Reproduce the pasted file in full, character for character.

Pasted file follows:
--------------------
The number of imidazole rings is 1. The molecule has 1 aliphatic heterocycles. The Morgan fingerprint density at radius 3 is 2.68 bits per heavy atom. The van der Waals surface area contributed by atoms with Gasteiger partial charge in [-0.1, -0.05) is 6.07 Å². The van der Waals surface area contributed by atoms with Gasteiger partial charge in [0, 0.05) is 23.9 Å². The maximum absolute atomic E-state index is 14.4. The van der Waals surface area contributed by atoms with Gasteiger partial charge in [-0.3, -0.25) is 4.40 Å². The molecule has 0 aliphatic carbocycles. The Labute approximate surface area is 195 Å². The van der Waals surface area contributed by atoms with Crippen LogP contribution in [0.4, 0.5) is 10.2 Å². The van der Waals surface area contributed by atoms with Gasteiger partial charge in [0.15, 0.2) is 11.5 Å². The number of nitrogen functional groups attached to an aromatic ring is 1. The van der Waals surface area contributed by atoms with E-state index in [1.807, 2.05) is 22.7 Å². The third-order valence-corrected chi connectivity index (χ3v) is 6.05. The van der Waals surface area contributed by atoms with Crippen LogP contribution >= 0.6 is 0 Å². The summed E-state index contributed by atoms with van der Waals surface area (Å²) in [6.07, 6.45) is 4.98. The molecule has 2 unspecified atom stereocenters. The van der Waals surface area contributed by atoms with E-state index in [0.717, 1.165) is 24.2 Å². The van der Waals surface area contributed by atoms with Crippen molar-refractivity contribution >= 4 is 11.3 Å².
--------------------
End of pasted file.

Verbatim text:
The number of imidazole rings is 1. The molecule has 1 aliphatic heterocycles. The Morgan fingerprint density at radius 3 is 2.68 bits per heavy atom. The van der Waals surface area contributed by atoms with Gasteiger partial charge in [-0.1, -0.05) is 6.07 Å². The van der Waals surface area contributed by atoms with Gasteiger partial charge in [0, 0.05) is 23.9 Å². The maximum absolute atomic E-state index is 14.4. The van der Waals surface area contributed by atoms with Gasteiger partial charge in [-0.3, -0.25) is 4.40 Å². The molecule has 0 aliphatic carbocycles. The Labute approximate surface area is 195 Å². The van der Waals surface area contributed by atoms with Crippen LogP contribution in [0.4, 0.5) is 10.2 Å². The van der Waals surface area contributed by atoms with Gasteiger partial charge in [0.15, 0.2) is 11.5 Å². The number of nitrogen functional groups attached to an aromatic ring is 1. The van der Waals surface area contributed by atoms with E-state index in [1.807, 2.05) is 22.7 Å². The third-order valence-corrected chi connectivity index (χ3v) is 6.05. The van der Waals surface area contributed by atoms with Crippen LogP contribution >= 0.6 is 0 Å². The summed E-state index contributed by atoms with van der Waals surface area (Å²) in [6.07, 6.45) is 4.98. The molecule has 2 unspecified atom stereocenters. The van der Waals surface area contributed by atoms with E-state index in [0.717, 1.165) is 24.2 Å². The van der Waals surface area contributed by atoms with Crippen molar-refractivity contribution >= 4 is 11.3 Å².